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I have a question on finding the horizontal velocity component of a rotating bar in a (periodic) circular motion. Consider a bar rotating with angular motion: $$ \theta(t) = A \sin (kt) $$

where $A$ is amplitude, $k$ is a constant, and $t$ is time.

rotating bar M

The bar rotates from initial position $M$ to $M'$ with angular velocity $\omega = \dot{\theta}$. Let's consider a horizontal axis $p$ intersecting the rotating bar at a fixed distance $d$. At $M'$, the transverse velocity is given as: $$ v_t = \omega d' $$

where $d' = d / \cos \theta$.

Here, to find the horizontal velocity component $v_x$ of the bar at M', I have expressed it as (including time derivative of $\theta$):

$$ v_x = v_t \cos \theta $$ $$ v_x = k A \cos (kt) (d/\cos\theta) \cos\theta $$ $$ v_x = k A d \cos (kt) $$

To verify this, I tried a second method by defining the displacement of $q$ along $p$ axis as following:

$$ s = d \tan \theta $$

and performs time derivative of s to get the horizontal velocity $v_x'$ as followings:

$$ v_x' = \frac{ds}{dt} = k A d \cos(kt) [\tan^2(\theta) + 1] $$

The results are different by a factor of $(1+\tan^2(\theta))$. Is there a missing component in the derivation of $v_x$ ?

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  • $\begingroup$ In your second method remember that $d$ and $\theta$ are both functions of time, so $\frac{ds}{dt} = \frac{dd}{dt}\tan \theta + d(1+\tan^2 \theta)\frac{d\theta}{dt}$. I think you have omitted the first term. $\endgroup$ – gandalf61 Apr 10 at 10:32
  • $\begingroup$ @gandalf61 I think I forgot to mention that $d$ is a fixed distance while $d'$ is not. $\endgroup$ – Karsun Apr 10 at 10:50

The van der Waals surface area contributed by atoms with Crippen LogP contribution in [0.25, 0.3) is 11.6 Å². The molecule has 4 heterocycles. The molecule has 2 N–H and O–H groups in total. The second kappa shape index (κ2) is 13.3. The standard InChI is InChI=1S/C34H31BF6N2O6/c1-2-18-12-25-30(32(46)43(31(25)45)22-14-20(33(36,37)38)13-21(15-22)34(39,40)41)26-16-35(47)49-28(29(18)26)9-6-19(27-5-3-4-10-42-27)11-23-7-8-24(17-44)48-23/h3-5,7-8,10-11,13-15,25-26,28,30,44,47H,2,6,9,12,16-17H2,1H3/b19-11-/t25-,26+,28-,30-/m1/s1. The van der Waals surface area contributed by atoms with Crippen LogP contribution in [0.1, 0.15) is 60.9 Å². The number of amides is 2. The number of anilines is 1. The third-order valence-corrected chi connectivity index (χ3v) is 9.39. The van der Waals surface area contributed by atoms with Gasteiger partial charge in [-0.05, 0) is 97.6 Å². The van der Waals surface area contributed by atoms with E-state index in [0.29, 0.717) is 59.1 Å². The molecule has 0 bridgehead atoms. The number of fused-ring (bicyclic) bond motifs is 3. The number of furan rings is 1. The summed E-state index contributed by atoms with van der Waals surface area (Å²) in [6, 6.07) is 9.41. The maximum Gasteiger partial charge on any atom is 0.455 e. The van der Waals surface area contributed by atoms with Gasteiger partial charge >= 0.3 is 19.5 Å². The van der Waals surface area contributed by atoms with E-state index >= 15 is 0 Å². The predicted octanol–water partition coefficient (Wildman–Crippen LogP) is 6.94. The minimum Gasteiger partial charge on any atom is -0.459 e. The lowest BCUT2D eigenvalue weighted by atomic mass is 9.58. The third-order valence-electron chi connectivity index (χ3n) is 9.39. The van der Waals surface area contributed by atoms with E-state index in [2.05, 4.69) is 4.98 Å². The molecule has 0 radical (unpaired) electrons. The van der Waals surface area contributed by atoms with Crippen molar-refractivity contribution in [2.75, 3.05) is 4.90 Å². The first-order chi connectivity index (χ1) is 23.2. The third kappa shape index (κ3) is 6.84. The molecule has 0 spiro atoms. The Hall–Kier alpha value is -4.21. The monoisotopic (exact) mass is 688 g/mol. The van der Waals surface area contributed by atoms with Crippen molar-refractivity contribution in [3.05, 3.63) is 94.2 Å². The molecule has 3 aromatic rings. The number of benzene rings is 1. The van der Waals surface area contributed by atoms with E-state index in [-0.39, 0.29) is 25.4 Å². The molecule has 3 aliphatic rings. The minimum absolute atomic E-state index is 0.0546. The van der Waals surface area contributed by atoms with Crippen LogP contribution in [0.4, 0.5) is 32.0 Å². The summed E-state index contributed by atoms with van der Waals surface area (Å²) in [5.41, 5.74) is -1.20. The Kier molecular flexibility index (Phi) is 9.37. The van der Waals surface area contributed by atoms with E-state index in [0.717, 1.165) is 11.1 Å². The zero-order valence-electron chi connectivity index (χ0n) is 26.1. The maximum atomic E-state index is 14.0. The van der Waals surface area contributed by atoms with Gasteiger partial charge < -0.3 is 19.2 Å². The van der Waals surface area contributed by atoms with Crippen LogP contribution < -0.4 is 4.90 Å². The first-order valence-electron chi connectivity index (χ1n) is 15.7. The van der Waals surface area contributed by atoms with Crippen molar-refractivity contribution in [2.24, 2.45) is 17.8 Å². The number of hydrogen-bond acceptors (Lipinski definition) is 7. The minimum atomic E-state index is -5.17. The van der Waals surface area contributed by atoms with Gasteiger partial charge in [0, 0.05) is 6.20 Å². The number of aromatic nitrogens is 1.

• $\begingroup$ If $d$ is fixed then $q'$ has a radial veloctiy $v_r$ as well as a tangential velocity $v_t$. So it is no longer true that $v_x=v_t\cos\theta$. Instead $v_x=v_t\cos\theta + v_r\sin\theta$ and your second method gives the correct answer. $\endgroup$ – gandalf61 Apr 10 at 11:11
  • $\begingroup$ @gandalf61 thanks, your intuition is right. $\endgroup$ – Karsun Apr 10 at 12:56
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In your first version you assume $d'$ is constant when writing $v_t=\omega d'$. The motion of $q'$ is a the compound motion of the point rotating with the rod, and also the point sliding further up on the rod. By taking the horizontal component of $v_t$ you ignore the contribution of sliding up on the rod. So your second method is correct.

Alternatively, you could aso say $$ v_x = v_{t,x} + v_{r,x} = kAd \cos kt + \frac{d (d')}{dt} \sin\theta = kAd \cos kt + \frac{\sin^2\theta}{\cos^2\theta} kAd \cos kt = kAd \cos(kt)(1 + \tan^2 \theta)$$ where $v_t$ and $v_r$ are the tangential and radial velocities, and the $x$ subscript means their $x$-component.

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